Cell surface proteins known as receptor tyrosine kinases coat cells like small spikes. The TAM family of RTKs is implicated in many cancers including glioblastoma multiforme.

A University of Colorado Cancer Center review published in the journal Brain Research provides an overview of TAM family cell signaling in the central nervous system, and specifically within the cancer gioblastoma multiforme.

“Our group and many others around the country and the world have been working to discover targeted treatments for cancer. Successfully targeting TAM proteins could be a major advance in treating this aggressive brain cancer,” says Angela Pierce, PhD, investigator at the CU Cancer Center and research associate at Children’s Hospital Colorado.

The TAM family of cell surface receptors is made up of the three proteins Tyro3, Axl and MerTK. Think of these cell surface receptors as the retractable tentacles of a sea anemone. When the “tentacle” of a cell-surface receptor grabs a specific particle, it can retract, bringing the information of that particle inside the cell. Inside the cell, this information can control the behavior of the cell’s DNA. These cell surface proteins, technically called “receptor tyrosine kinases” or RTKs, are essential for cell communication: when an RTK is activated, it in turn activates a cell’s machinery to enable survival, proliferation, or migration.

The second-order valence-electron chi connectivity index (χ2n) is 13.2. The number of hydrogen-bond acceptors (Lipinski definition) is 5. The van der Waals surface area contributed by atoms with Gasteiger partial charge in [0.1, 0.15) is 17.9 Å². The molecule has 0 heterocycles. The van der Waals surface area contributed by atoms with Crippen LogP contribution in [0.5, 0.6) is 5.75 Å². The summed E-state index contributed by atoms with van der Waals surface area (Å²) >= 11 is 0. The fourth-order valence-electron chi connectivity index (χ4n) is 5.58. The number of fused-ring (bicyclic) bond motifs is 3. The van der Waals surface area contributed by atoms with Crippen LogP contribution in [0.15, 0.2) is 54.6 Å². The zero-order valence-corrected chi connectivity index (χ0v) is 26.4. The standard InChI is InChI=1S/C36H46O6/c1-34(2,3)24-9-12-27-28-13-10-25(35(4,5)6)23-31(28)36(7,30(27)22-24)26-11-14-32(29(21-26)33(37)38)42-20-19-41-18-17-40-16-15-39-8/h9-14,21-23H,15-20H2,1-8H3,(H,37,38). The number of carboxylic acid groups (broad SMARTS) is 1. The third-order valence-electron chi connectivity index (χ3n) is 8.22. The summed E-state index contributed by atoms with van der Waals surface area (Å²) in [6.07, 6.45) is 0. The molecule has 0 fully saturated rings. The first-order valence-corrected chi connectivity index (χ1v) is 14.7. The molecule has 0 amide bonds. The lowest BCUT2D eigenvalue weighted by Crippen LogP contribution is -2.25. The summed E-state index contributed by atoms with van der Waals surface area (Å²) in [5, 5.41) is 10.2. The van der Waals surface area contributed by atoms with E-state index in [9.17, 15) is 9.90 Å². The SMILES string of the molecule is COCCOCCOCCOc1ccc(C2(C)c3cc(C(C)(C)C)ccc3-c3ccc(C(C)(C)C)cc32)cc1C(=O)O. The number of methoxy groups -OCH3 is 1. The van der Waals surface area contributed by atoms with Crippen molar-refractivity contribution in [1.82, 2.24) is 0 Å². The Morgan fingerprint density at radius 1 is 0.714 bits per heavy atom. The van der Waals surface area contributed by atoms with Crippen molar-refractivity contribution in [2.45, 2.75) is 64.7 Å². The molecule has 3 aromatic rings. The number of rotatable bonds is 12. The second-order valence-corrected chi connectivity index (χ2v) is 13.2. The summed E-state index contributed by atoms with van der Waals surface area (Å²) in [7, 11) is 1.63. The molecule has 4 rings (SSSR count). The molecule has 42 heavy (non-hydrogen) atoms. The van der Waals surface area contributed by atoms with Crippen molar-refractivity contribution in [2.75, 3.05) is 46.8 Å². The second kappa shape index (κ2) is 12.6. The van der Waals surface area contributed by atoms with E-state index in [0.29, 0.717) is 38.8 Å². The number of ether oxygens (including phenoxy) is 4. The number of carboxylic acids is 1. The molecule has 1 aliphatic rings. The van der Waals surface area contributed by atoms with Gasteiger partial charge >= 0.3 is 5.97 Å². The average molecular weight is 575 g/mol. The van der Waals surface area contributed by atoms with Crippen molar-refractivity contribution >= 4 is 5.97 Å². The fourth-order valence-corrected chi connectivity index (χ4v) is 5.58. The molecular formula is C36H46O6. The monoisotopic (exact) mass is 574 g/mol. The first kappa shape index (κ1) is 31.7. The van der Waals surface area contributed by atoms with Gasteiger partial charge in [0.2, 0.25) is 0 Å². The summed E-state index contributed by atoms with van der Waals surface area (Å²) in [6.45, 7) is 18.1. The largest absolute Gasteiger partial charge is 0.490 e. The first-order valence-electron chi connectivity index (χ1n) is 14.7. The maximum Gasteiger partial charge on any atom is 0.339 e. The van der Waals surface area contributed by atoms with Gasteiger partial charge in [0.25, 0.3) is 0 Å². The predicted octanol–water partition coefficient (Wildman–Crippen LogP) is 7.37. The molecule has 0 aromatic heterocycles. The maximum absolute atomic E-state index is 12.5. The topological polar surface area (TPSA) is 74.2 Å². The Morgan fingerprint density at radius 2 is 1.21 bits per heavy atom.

In the case of many cancers, malfunctioning RTKs signal the cell to survive, proliferate or migrate inappropriately. For example, the cells of glioblastoma multiforme overexpress MerTK, while normal brain tissue does not. The difference may provide treatment options for this most common and least treatable childhood brain cancer.

“We thought it was time to see if RTKs in general, or the TAM family or even more specifically MerTK does the same thing in glioblastoma multiforme that it appears to do in some other cancer types,” Pierce says.

Specifically, Pierce points out TAM family signaling isn’t unique to cancer and that inhibiting any link in the chain of cell signaling may lead to consequences in addition to the desired result.

“This is a brain we’re talking about,” Pierce says. “And TAM family signaling is involved in things like synapse function in addition to driving the growth of cancer.”

The group’s review collects existing thought demonstrating the importance of TAM family signaling in the cells of the brain and adds to the increasing evidence that MerTK is a driver and valid target in glioblastoma.